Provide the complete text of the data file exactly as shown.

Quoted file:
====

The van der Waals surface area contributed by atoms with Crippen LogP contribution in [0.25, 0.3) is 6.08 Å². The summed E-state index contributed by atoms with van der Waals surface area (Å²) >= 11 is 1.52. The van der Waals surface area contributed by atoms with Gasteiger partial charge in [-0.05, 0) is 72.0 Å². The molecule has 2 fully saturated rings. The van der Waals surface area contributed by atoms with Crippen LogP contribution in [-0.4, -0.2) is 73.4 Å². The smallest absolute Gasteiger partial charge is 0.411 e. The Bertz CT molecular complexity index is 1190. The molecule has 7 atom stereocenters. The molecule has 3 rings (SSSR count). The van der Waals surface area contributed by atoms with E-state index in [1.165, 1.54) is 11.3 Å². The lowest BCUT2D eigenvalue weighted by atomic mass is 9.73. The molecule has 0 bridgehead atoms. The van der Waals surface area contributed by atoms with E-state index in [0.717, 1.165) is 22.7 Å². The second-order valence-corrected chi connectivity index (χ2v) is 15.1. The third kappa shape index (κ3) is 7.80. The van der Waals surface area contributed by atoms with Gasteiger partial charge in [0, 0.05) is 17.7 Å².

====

The van der Waals surface area contributed by atoms with Crippen LogP contribution in [0.25, 0.3) is 6.08 Å². The summed E-state index contributed by atoms with van der Waals surface area (Å²) >= 11 is 1.52. The van der Waals surface area contributed by atoms with Gasteiger partial charge in [-0.05, 0) is 72.0 Å². The molecule has 2 fully saturated rings. The van der Waals surface area contributed by atoms with Crippen LogP contribution in [-0.4, -0.2) is 73.4 Å². The smallest absolute Gasteiger partial charge is 0.411 e. The Bertz CT molecular complexity index is 1190. The molecule has 7 atom stereocenters. The molecule has 3 rings (SSSR count). The van der Waals surface area contributed by atoms with E-state index in [1.165, 1.54) is 11.3 Å². The lowest BCUT2D eigenvalue weighted by atomic mass is 9.73. The molecule has 0 bridgehead atoms. The van der Waals surface area contributed by atoms with E-state index in [0.717, 1.165) is 22.7 Å². The second-order valence-corrected chi connectivity index (χ2v) is 15.1. The third kappa shape index (κ3) is 7.80. The van der Waals surface area contributed by atoms with Gasteiger partial charge in [0, 0.05) is 17.7 Å².